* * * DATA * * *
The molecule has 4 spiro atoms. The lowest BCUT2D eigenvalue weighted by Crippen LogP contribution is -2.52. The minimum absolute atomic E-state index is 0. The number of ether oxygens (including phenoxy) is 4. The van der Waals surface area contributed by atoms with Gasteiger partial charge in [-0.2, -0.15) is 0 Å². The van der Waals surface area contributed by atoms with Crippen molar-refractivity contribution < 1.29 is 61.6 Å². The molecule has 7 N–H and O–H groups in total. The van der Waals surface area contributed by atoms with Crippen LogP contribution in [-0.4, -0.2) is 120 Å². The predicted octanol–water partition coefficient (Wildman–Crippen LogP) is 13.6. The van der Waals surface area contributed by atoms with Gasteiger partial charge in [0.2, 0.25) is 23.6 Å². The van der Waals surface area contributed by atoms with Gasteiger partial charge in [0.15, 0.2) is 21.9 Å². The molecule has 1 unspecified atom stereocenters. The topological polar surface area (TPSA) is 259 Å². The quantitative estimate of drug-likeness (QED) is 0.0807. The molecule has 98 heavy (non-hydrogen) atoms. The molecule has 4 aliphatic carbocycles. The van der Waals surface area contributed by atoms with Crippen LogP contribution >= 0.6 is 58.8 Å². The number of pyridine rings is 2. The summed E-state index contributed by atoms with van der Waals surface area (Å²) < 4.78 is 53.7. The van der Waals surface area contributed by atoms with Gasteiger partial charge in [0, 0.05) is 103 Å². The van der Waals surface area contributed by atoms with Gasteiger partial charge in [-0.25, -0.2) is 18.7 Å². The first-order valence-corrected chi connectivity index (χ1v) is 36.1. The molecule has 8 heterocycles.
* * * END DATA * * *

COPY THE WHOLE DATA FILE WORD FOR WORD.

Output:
The molecule has 4 spiro atoms. The lowest BCUT2D eigenvalue weighted by Crippen LogP contribution is -2.52. The minimum absolute atomic E-state index is 0. The number of ether oxygens (including phenoxy) is 4. The van der Waals surface area contributed by atoms with Gasteiger partial charge in [-0.2, -0.15) is 0 Å². The van der Waals surface area contributed by atoms with Crippen molar-refractivity contribution < 1.29 is 61.6 Å². The molecule has 7 N–H and O–H groups in total. The van der Waals surface area contributed by atoms with Crippen LogP contribution in [-0.4, -0.2) is 120 Å². The predicted octanol–water partition coefficient (Wildman–Crippen LogP) is 13.6. The van der Waals surface area contributed by atoms with Gasteiger partial charge in [0.2, 0.25) is 23.6 Å². The van der Waals surface area contributed by atoms with Gasteiger partial charge in [0.15, 0.2) is 21.9 Å². The molecule has 1 unspecified atom stereocenters. The topological polar surface area (TPSA) is 259 Å². The quantitative estimate of drug-likeness (QED) is 0.0807. The molecule has 98 heavy (non-hydrogen) atoms. The molecule has 4 aliphatic carbocycles. The van der Waals surface area contributed by atoms with Crippen LogP contribution >= 0.6 is 58.8 Å². The number of pyridine rings is 2. The summed E-state index contributed by atoms with van der Waals surface area (Å²) < 4.78 is 53.7. The van der Waals surface area contributed by atoms with Gasteiger partial charge in [0, 0.05) is 103 Å². The van der Waals surface area contributed by atoms with Gasteiger partial charge in [-0.25, -0.2) is 18.7 Å². The first-order valence-corrected chi connectivity index (χ1v) is 36.1. The molecule has 8 heterocycles.